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      Increase in signal-to-noise ratio of > 10,000 times in liquid-state NMR.

      Proceedings of the National Academy of Sciences of the United States of America

      Magnetic Resonance Spectroscopy, methods, Urea, analysis

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          Abstract

          A method for obtaining strongly polarized nuclear spins in solution has been developed. The method uses low temperature, high magnetic field, and dynamic nuclear polarization (DNP) to strongly polarize nuclear spins in the solid state. The solid sample is subsequently dissolved rapidly in a suitable solvent to create a solution of molecules with hyperpolarized nuclear spins. The polarization is performed in a DNP polarizer, consisting of a super-conducting magnet (3.35 T) and a liquid-helium cooled sample space. The sample is irradiated with microwaves at approximately 94 GHz. Subsequent to polarization, the sample is dissolved by an injection system inside the DNP magnet. The dissolution process effectively preserves the nuclear polarization. The resulting hyperpolarized liquid sample can be transferred to a high-resolution NMR spectrometer, where an enhanced NMR signal can be acquired, or it may be used as an agent for in vivo imaging or spectroscopy. In this article we describe the use of the method on aqueous solutions of [13C]urea. Polarizations of 37% for 13C and 7.8% for 15N, respectively, were obtained after the dissolution. These polarizations correspond to an enhancement of 44,400 for 13C and 23,500 for 15N, respectively, compared with thermal equilibrium at 9.4 T and room temperature. The method can be used generally for signal enhancement and reduction of measurement time in liquid-state NMR and opens up for a variety of in vitro and in vivo applications of DNP-enhanced NMR.

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          Most cited references 10

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          Principles of dynamic nuclear polarisation

           A Abragam,  M Goldman (1978)
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            Nuclear magnetic resonance of laser-polarized noble gases in molecules, materials, and organisms.

             B Goodson (2002)
            The sensitivity of conventional nuclear magnetic resonance (NMR) techniques is fundamentally limited by the ordinarily low spin polarization achievable in even the strongest NMR magnets. However, by transferring angular momentum from laser light to electronic and nuclear spins, optical pumping methods can increase the nuclear spin polarization of noble gases by several orders of magnitude, thereby greatly enhancing their NMR sensitivity. This review describes the principles and magnetic resonance applications of laser-polarized noble gases. The enormous sensitivity enhancement afforded by optical pumping can be exploited to permit a variety of novel NMR experiments across numerous disciplines. Many such experiments are reviewed, including the void-space imaging of organisms and materials, NMR and MRI of living tissues, probing structure and dynamics of molecules in solution and on surfaces, NMR sensitivity enhancement via polarization transfer, and low-field NMR and MRI. (c) 2002 Elsevier Science (USA).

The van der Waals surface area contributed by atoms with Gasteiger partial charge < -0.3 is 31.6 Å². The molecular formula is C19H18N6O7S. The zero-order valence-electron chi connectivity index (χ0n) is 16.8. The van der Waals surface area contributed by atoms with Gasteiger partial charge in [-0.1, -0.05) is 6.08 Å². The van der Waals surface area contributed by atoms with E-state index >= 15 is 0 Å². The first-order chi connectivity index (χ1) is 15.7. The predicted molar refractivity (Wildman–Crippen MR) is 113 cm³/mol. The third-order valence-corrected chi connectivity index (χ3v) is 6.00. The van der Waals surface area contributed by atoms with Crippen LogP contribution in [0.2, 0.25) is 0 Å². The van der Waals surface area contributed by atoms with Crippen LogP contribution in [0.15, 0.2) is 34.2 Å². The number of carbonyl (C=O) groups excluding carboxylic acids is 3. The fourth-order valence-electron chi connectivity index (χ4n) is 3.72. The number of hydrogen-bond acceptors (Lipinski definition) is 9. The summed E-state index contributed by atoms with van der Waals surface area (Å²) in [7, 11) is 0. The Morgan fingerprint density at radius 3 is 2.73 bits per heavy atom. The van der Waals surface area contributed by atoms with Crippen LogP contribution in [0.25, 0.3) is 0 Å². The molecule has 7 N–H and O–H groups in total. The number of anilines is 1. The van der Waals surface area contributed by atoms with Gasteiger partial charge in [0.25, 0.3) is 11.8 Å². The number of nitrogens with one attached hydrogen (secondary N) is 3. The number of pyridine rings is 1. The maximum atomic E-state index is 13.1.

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              Polarization-enhanced NMR spectroscopy of biomolecules in frozen solution.

              Large dynamic nuclear polarization signal enhancements (up to a factor of 100) were obtained in the solid-state magic-angle spinning nuclear magnetic resonance (NMR) spectra of arginine and the protein T4 lysozyme in frozen glycerol-water solutions with the use of dynamic nuclear polarization. Polarization was transferred from the unpaired electrons of nitroxide free radicals to nuclear spins through microwave irradiation near the electron paramagnetic resonance frequency. This approach may be a generally applicable signal enhancement scheme for the high-resolution solid-state NMR spectroscopy of biomolecules.
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                Author and article information

                Journal
                12930897
                193532
                10.1073/pnas.1733835100

                Chemistry

                Magnetic Resonance Spectroscopy, methods, Urea, analysis

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